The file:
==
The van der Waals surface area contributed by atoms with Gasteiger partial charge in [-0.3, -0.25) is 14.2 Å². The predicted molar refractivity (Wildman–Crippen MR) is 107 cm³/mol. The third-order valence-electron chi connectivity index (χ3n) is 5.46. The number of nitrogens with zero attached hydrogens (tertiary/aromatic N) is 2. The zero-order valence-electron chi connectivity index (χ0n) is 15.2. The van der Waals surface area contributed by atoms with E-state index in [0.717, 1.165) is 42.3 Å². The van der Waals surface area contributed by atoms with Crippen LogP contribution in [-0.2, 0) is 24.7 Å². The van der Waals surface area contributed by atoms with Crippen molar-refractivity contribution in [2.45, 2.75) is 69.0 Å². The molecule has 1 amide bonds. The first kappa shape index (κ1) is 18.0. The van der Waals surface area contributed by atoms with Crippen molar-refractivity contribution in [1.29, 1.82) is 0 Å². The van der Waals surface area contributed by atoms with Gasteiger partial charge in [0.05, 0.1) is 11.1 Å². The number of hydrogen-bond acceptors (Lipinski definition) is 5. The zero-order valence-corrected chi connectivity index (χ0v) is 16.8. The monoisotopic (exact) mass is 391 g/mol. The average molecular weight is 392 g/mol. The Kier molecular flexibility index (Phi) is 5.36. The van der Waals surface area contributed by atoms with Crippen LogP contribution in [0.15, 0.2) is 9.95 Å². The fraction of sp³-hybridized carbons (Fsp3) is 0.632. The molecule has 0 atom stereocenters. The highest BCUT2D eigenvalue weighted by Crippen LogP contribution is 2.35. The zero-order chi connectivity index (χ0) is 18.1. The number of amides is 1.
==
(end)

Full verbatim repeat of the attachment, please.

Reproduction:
The van der Waals surface area contributed by atoms with Gasteiger partial charge in [-0.3, -0.25) is 14.2 Å². The predicted molar refractivity (Wildman–Crippen MR) is 107 cm³/mol. The third-order valence-electron chi connectivity index (χ3n) is 5.46. The number of nitrogens with zero attached hydrogens (tertiary/aromatic N) is 2. The zero-order valence-electron chi connectivity index (χ0n) is 15.2. The van der Waals surface area contributed by atoms with E-state index in [0.717, 1.165) is 42.3 Å². The van der Waals surface area contributed by atoms with Crippen LogP contribution in [-0.2, 0) is 24.7 Å². The van der Waals surface area contributed by atoms with Crippen molar-refractivity contribution in [2.45, 2.75) is 69.0 Å². The molecule has 1 amide bonds. The first kappa shape index (κ1) is 18.0. The van der Waals surface area contributed by atoms with Crippen molar-refractivity contribution in [1.29, 1.82) is 0 Å². The van der Waals surface area contributed by atoms with Gasteiger partial charge in [0.05, 0.1) is 11.1 Å². The number of hydrogen-bond acceptors (Lipinski definition) is 5. The zero-order valence-corrected chi connectivity index (χ0v) is 16.8. The monoisotopic (exact) mass is 391 g/mol. The average molecular weight is 392 g/mol. The Kier molecular flexibility index (Phi) is 5.36. The van der Waals surface area contributed by atoms with Crippen LogP contribution in [0.15, 0.2) is 9.95 Å². The fraction of sp³-hybridized carbons (Fsp3) is 0.632. The molecule has 0 atom stereocenters. The highest BCUT2D eigenvalue weighted by Crippen LogP contribution is 2.35. The zero-order chi connectivity index (χ0) is 18.1. The number of amides is 1.